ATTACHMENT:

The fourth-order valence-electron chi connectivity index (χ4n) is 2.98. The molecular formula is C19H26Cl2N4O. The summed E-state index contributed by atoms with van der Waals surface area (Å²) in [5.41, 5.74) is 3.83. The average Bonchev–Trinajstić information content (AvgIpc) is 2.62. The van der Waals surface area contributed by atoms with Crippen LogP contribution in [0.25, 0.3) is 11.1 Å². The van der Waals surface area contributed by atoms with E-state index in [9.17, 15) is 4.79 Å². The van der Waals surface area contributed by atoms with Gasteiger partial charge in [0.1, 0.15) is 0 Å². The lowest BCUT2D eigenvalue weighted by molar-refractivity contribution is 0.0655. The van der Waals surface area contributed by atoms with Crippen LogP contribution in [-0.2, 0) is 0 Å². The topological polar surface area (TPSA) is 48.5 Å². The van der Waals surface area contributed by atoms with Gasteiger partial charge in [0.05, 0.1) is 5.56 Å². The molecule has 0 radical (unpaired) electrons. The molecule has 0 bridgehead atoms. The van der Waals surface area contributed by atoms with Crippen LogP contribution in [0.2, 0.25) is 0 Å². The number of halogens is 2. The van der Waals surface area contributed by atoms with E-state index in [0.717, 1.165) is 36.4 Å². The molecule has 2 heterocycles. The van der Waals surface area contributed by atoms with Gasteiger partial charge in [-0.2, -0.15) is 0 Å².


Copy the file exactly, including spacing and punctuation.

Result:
The fourth-order valence-electron chi connectivity index (χ4n) is 2.98. The molecular formula is C19H26Cl2N4O. The summed E-state index contributed by atoms with van der Waals surface area (Å²) in [5.41, 5.74) is 3.83. The average Bonchev–Trinajstić information content (AvgIpc) is 2.62. The van der Waals surface area contributed by atoms with Crippen LogP contribution in [0.25, 0.3) is 11.1 Å². The van der Waals surface area contributed by atoms with E-state index in [9.17, 15) is 4.79 Å². The van der Waals surface area contributed by atoms with Gasteiger partial charge in [0.1, 0.15) is 0 Å². The lowest BCUT2D eigenvalue weighted by molar-refractivity contribution is 0.0655. The van der Waals surface area contributed by atoms with Crippen LogP contribution in [-0.2, 0) is 0 Å². The topological polar surface area (TPSA) is 48.5 Å². The van der Waals surface area contributed by atoms with Gasteiger partial charge in [0.05, 0.1) is 5.56 Å². The molecule has 0 radical (unpaired) electrons. The molecule has 0 bridgehead atoms. The van der Waals surface area contributed by atoms with Crippen LogP contribution in [0.2, 0.25) is 0 Å². The number of halogens is 2. The van der Waals surface area contributed by atoms with E-state index in [0.717, 1.165) is 36.4 Å². The molecule has 2 heterocycles. The van der Waals surface area contributed by atoms with Gasteiger partial charge in [-0.2, -0.15) is 0 Å².